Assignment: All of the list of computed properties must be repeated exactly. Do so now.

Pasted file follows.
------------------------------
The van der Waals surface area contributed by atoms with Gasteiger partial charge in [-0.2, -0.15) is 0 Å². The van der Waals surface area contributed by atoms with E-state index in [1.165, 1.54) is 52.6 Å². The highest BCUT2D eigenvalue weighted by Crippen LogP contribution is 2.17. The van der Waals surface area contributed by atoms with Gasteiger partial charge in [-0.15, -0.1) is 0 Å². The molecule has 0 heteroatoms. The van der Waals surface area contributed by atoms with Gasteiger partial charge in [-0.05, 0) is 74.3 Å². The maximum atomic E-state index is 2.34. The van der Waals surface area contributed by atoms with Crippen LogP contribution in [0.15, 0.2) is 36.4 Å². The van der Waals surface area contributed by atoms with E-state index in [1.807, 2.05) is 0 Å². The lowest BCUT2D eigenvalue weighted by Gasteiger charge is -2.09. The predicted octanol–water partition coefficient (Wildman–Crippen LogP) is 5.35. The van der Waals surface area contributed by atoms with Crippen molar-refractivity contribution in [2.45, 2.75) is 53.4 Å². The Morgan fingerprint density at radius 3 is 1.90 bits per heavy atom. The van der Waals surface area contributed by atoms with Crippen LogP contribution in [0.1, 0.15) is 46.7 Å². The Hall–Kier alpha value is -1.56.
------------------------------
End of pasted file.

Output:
The van der Waals surface area contributed by atoms with Gasteiger partial charge in [-0.2, -0.15) is 0 Å². The van der Waals surface area contributed by atoms with E-state index in [1.165, 1.54) is 52.6 Å². The highest BCUT2D eigenvalue weighted by Crippen LogP contribution is 2.17. The van der Waals surface area contributed by atoms with Gasteiger partial charge in [-0.15, -0.1) is 0 Å². The molecule has 0 heteroatoms. The van der Waals surface area contributed by atoms with Gasteiger partial charge in [-0.05, 0) is 74.3 Å². The maximum atomic E-state index is 2.34. The van der Waals surface area contributed by atoms with Crippen LogP contribution in [0.15, 0.2) is 36.4 Å². The van der Waals surface area contributed by atoms with E-state index in [1.807, 2.05) is 0 Å². The lowest BCUT2D eigenvalue weighted by Gasteiger charge is -2.09. The predicted octanol–water partition coefficient (Wildman–Crippen LogP) is 5.35. The van der Waals surface area contributed by atoms with Crippen molar-refractivity contribution in [2.45, 2.75) is 53.4 Å². The Morgan fingerprint density at radius 3 is 1.90 bits per heavy atom. The van der Waals surface area contributed by atoms with Crippen LogP contribution in [0.1, 0.15) is 46.7 Å². The Hall–Kier alpha value is -1.56.